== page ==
Biometeorology-Climatology Research

 

Biometeorology-Climatology Research


Back to Biometeorology-Climatology Home

Biometeorology and Climatology faculty at Utah State University are currently focusing on these research topics:

Larry Hipps:

Interactions between vegetation and atmosphere, including surface fluxes of water, CO2 and energy.

Wet and dry climate cycles of the Great Basin, and connections to large-scale ocean and atmosphere features.

Effects of seasonal variations in weather on dendroclimatology reconstructions of climate.

Robert Gillies:

Impervious surface area analysis in Logan, Utah.

Spatial analysis of vector-borne disease outbreaks like West Nile virus.

Linked micromaps of chronic wasting disease in mule deer.

Plant phenology in the timing of tree budburst within urban environments.

Jiming Jin:

Regional climate modeling and analysis.

Snow modeling.
 
Land surface model development.
 
Statistical climate downscaling.
 
Agricultural dust modeling.
 
Lake process modeling.

Simon Wang:

Employing observational data sets for tree ring and other surrogate estimates for precipitation in the Intermountain region to analyze the distinct wet/dry climate cycles. Cooperating in current efforts to use various time statistical and dynamical analyses to quantify the magnitude and frequencies of drought and wet episodes.

Identifying large scale atmospheric and oceanic features at appropriate spatial and temporal scales that connect with the cyclical variations in wet and dry periods. Employing a synoptic climatology approach to identify connections between the characteristics of these features with low and high frequency variations in climate.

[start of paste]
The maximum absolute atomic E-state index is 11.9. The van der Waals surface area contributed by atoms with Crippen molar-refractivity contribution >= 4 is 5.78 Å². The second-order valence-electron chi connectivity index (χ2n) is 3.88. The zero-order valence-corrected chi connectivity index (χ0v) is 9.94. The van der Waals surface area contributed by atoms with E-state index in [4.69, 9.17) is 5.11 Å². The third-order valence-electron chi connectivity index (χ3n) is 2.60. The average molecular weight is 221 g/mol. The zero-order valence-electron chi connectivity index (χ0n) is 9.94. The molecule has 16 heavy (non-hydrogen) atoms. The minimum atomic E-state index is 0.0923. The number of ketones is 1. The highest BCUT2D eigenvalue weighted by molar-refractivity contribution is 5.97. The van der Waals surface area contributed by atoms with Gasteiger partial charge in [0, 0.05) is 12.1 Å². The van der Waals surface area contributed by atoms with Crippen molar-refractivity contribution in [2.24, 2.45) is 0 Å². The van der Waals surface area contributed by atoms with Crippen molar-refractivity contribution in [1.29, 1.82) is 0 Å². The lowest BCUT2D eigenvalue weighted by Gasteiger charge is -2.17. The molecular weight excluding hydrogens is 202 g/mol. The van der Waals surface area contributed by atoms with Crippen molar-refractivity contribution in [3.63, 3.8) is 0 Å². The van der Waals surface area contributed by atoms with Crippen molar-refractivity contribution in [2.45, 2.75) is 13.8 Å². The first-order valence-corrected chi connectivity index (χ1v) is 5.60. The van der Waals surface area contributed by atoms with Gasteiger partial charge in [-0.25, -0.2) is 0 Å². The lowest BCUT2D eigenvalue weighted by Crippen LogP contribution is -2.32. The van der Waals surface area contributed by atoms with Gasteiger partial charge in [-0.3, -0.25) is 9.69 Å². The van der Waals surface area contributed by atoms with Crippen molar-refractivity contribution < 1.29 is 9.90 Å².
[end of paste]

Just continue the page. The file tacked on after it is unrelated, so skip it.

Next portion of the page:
Connect land-atmosphere interactions, mesoscale atmospheric models and regional climate in several ecosystems.
 

Recent Graduate Theses and Dissertaions

Properties of turbulence-induced light fluctuations and their effects on canopy photosynthesis in alfalfa. Gengsheng Zhang. Ph.D. 2003. Advisor: L.E. Hipps

The transpiration rate of tamarisk riparian vegetation. Kiyoshi Hattori. M.S. 2004. Advisor: L.E. Hipps

Response of water vapor and CO2 fluxes in semi-arid plant communities to variations in precipitation. Sasha Ivans. Ph.D. 2005. Advisor: L.E. Hipps

Grazing and burning effects on evapotranspiration in a sagebrush-steppe ecosystem. Sinisha Ivans. Ph.D. 2005. Advisor: L.E. Hipps

Terrain and biome effects on geophysical variables derived from boundary layer models coupled with airborne data. Bekele Temesgen. Ph.D. 2001. Advisor: R.R. Gillies

An examination of scale issues invilved with remotely sensed data. Nathaniel A. Brunsell. Ph.D. 2003. Advisor: R.R. Gillies

Investigating ecological indicators of vector-borne disease through the use of enviro-climatic data with a case study of the west nile virus. Peter L. A. Ma. M.S. 2006. Advisor: R.R. Gillies

A comparative simulation of net ecosystem exchange (NEE) CO2 fluxes for two stomatal-resistance formulations over corn and soybean canopies. Joshua L. Campbell. M.S. 2006. Advisor: R.R. Gillies

Evapotranspiration of Kentucky Bluegrass. Lynda Fenton. M.S. 2010 L.E.  Hipps

Home  |  People  |  Research  | Courses  |  Opportunities  |  Facilities  | Contact Us